Reading List with James Swan


James Swan has been the Installation Manager at the Blanton Museum of Art for the last 20 years. As he nears his retirement from the Blanton this December, Swan will be hitting the Pacific Crest Trail to hike all 2,650 miles. Here he has put together a reading list centered around adventure and survival at sea and on land.














Sailing Alone Around the World by Joshua Slocum

The granddaddy of first person solo seafarer books, listed by everybody. Slocum sailed his boat the Spray single-handedly around the world in the 1890s. He sounds like a nice guy.













Two Years Before the Mast by Richard Henry Dana, Jr.

Another classic, written around 1840. Dana left Harvard to sail to California as a common sailor, which of course he wasn’t. I enjoyed it for its history of California before the Gold Rush.











Godforsaken Sea: The True Story of a Race Through the World’s Most Dangerous Waters by Derek Lundy

The Vendée Globe is the most amazing race. Competitors sail single-handed from France down the Atlantic then left around Antarctica, then round Cape Horn and back up the Atlantic across the equator to France. NO stopping, No assistance from anyone, NO stopping, NO getting anything you didn’t start with. One boat, one sailor, once around the globe. Incredible. This is the story of a great year, 1996/97.












Fatal Storm: The Inside Story of the Tragic Sydney-Hobart Race by Rob Mundle and Fastnet, Force 10 by John Rousmaniere

Two stories of particularly bad storms hitting two of the best short-ish multi-entrant offshore yacht races, with fatal consequences in both of them.












The Perfect Storm by Sebastian Junger

A wonderful combination of storytelling, history and science.












A Voyage for Madmen by Peter Nichols

The 1968 precursor to the Vendée Globe, pretty disorganized and only one man of the 9 who started, Robin Knox-Johnson, finished. Famous for the madness and probable suicide of one competitor. People seriously attempting what hadn’t been done before.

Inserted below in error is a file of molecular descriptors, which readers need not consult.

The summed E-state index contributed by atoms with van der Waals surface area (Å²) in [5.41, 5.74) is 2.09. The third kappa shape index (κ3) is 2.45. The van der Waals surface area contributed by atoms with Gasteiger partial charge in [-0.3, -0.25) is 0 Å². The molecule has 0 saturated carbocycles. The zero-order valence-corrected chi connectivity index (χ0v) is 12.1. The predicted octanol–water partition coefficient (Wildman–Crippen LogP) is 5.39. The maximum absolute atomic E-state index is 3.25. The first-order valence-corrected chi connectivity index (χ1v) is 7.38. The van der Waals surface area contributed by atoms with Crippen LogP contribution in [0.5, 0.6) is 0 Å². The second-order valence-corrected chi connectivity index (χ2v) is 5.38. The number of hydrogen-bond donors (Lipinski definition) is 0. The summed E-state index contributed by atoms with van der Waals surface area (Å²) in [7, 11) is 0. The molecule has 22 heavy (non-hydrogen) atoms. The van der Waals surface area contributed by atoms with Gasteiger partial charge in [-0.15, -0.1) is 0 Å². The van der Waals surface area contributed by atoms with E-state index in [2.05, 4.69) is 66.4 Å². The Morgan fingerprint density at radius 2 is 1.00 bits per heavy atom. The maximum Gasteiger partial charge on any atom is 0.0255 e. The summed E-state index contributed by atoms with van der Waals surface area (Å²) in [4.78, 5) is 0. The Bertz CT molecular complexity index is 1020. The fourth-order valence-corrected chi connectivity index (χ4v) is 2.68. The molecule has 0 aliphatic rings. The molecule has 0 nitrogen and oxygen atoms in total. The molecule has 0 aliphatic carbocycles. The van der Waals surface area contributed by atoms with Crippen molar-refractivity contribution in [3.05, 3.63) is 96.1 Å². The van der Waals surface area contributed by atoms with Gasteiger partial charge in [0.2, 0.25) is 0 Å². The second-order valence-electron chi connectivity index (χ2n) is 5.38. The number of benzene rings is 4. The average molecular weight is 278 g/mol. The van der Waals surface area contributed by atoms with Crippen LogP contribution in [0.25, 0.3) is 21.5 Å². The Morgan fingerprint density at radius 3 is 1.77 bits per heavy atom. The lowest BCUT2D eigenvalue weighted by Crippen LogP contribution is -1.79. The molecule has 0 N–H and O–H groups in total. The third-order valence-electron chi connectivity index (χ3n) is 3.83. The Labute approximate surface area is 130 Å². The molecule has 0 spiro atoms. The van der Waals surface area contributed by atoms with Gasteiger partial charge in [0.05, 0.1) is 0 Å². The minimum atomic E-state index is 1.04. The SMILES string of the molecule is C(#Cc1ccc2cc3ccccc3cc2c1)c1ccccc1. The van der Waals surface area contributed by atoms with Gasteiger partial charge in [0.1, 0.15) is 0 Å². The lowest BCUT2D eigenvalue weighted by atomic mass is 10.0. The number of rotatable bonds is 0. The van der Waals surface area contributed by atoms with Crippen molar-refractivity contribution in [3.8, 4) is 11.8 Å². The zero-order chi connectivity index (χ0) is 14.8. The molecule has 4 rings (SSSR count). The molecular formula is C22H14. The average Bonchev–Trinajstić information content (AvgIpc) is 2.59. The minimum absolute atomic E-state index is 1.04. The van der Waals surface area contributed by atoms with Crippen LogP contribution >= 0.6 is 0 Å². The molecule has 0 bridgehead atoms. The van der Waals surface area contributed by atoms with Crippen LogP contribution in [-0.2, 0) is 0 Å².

Into Thin Air by Jon Krakauer

1996 was a great year for adventure – Into Thin Air is the story of the pretty disastrous ‘96 Everest season, when all sorts of elements came together for Krakauer to write a really good book. Early days of commercial climbing, mobile phone technology; National Geographic making an IMAX movie; incredible bravery and amazing cowardice. The season spawned 2 other books by people who were there. Left For Dead by Beck Weathers (a Texan who has lectured in Austin) and The Climb by Anatoli Boukreev (a kind of response to Krakauer.)













Touching the Void: The Harrowing First Person Account Of One Man’s Miraculous Survival by Joe Simpson

2 British guys caught in a dire situation after successfully achieving their climbing goal in the Andes, and having to struggle against huge odds to survive.












Unbroken: A World War II Story of Survival, Resilience, and Redemption by Laura Hillenbrand

This isn’t really an adventure book, but it is very well written and does have an amazing story of survival at sea.












And then there is fiction posing as fact – The Long Walk: The True Story of a Trek to Freedom by Slavomir Rawicz

A great story, really gripping, about a bunch of men (and a girl they pick up on the way) walking from Siberia to India across the Gobi Desert and the Himalayas (where they see a Yeti couple).  It stretches the bounds of truth.



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